There has been growing interest in large-scale distributed monitoring systems, such as Dynamic Denial of Service attack detectors and sensornet-based environmental monitors. Recent work has posited that these infrastructures lack a critical component, namely a distributed-triggering mechanism that fires when an aggregate of remote-site behavior exceeds some threshold. For several scenarios, the trigger conditions of interest are naturally cumulative, they continuously monitor the accumulation of threshold infractions (e.g., resource overuse) over time.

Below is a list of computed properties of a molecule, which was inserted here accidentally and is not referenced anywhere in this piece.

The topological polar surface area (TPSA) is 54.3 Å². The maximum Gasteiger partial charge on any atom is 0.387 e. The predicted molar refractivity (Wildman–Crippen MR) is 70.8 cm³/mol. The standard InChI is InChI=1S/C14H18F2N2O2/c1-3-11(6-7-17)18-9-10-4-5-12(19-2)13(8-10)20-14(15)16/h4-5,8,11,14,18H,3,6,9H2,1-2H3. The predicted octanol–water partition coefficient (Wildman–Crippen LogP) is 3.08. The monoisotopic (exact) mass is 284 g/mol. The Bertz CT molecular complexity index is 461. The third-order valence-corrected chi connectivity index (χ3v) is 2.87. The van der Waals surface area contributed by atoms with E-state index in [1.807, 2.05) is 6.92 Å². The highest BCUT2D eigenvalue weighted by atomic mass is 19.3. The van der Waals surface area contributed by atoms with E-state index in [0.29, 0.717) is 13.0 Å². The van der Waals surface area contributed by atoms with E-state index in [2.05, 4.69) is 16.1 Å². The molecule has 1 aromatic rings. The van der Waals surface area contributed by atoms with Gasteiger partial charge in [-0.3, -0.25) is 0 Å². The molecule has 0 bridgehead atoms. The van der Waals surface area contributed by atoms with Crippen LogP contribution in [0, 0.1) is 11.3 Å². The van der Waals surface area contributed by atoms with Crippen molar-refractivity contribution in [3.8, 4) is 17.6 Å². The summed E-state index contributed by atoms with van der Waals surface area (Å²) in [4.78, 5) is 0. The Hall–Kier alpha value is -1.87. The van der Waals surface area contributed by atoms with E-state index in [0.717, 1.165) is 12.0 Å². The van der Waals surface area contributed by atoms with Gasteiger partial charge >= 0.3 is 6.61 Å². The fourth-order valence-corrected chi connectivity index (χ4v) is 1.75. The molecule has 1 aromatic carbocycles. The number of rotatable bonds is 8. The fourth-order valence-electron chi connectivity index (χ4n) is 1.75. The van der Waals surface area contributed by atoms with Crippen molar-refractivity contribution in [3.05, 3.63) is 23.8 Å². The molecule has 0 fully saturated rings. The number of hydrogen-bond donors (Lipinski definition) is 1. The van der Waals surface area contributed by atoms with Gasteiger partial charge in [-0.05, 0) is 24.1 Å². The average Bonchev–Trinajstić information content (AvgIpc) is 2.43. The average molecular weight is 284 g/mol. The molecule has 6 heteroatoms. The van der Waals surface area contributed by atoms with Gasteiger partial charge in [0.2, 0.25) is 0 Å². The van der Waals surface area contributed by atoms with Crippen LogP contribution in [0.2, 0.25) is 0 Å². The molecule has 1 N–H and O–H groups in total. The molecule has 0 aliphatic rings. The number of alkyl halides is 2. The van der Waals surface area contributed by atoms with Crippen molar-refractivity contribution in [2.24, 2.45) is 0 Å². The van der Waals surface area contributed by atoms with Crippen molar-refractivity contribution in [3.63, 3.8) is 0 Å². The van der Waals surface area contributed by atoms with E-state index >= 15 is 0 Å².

In this paper, we develop a novel framework and communication-efficient protocols to support distributed cumulative triggers. In sharp contrast to earlier work focusing on instantaneous violations, we introduce a general model of threshold conditions that enables us to track distributed cumulative violations over time windows of any size. In our system, a central coordinator efficiently tracks aggregate time-series data at remote sites by adaptively informing the sites how to locally filter their data and when to ship new information. Our proposed algorithmic framework allows us to: (1) provide guarantees on the coordinator's triggering accuracy; (2) flexibly tradeoff communication overhead versus accuracy; and, (3) develop an analytic solution for computing local filtering parameters. Our work is the first to solve the problem of communication-efficient monitoring for distributed cumulative trigger conditions using principled solutions with accuracy guarantees. We evaluate our system using time-series data generated from SNORT logs on PlanetLab nodes and demonstrate that our methods yield significant communication overhead reductions while simultaneously achieving high detection accuracy, even for highly variable data streams.




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